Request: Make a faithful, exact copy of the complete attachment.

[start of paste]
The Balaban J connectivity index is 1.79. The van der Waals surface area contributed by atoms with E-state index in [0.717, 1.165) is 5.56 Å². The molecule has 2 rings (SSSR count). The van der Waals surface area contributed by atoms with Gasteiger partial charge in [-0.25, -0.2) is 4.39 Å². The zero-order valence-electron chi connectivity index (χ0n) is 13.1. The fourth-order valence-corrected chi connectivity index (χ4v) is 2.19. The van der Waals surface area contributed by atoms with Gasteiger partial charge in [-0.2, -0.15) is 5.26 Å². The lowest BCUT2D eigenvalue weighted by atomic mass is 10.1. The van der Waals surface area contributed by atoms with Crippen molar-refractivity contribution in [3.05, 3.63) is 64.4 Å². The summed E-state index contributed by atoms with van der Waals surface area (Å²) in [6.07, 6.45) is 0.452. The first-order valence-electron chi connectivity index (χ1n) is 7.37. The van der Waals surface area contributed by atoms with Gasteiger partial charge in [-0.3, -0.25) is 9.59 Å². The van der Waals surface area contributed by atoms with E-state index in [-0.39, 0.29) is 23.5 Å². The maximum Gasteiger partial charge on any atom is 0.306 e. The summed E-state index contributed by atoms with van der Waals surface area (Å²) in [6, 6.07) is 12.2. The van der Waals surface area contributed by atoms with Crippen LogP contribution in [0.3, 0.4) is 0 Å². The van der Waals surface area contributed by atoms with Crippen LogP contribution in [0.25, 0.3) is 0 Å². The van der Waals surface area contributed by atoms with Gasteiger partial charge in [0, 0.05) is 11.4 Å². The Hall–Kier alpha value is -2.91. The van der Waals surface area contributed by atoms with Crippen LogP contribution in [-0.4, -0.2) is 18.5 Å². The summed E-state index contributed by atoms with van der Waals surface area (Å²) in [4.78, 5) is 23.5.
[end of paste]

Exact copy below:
The Balaban J connectivity index is 1.79. The van der Waals surface area contributed by atoms with E-state index in [0.717, 1.165) is 5.56 Å². The molecule has 2 rings (SSSR count). The van der Waals surface area contributed by atoms with Gasteiger partial charge in [-0.25, -0.2) is 4.39 Å². The zero-order valence-electron chi connectivity index (χ0n) is 13.1. The fourth-order valence-corrected chi connectivity index (χ4v) is 2.19. The van der Waals surface area contributed by atoms with Gasteiger partial charge in [-0.2, -0.15) is 5.26 Å². The lowest BCUT2D eigenvalue weighted by atomic mass is 10.1. The van der Waals surface area contributed by atoms with Crippen molar-refractivity contribution in [3.05, 3.63) is 64.4 Å². The summed E-state index contributed by atoms with van der Waals surface area (Å²) in [6.07, 6.45) is 0.452. The first-order valence-electron chi connectivity index (χ1n) is 7.37. The van der Waals surface area contributed by atoms with Gasteiger partial charge in [-0.3, -0.25) is 9.59 Å². The van der Waals surface area contributed by atoms with E-state index in [-0.39, 0.29) is 23.5 Å². The maximum Gasteiger partial charge on any atom is 0.306 e. The summed E-state index contributed by atoms with van der Waals surface area (Å²) in [6, 6.07) is 12.2. The van der Waals surface area contributed by atoms with Crippen LogP contribution in [0.3, 0.4) is 0 Å². The van der Waals surface area contributed by atoms with Crippen LogP contribution in [0.25, 0.3) is 0 Å². The van der Waals surface area contributed by atoms with Gasteiger partial charge in [0, 0.05) is 11.4 Å². The Hall–Kier alpha value is -2.91. The van der Waals surface area contributed by atoms with Crippen LogP contribution in [-0.4, -0.2) is 18.5 Å². The summed E-state index contributed by atoms with van der Waals surface area (Å²) in [4.78, 5) is 23.5.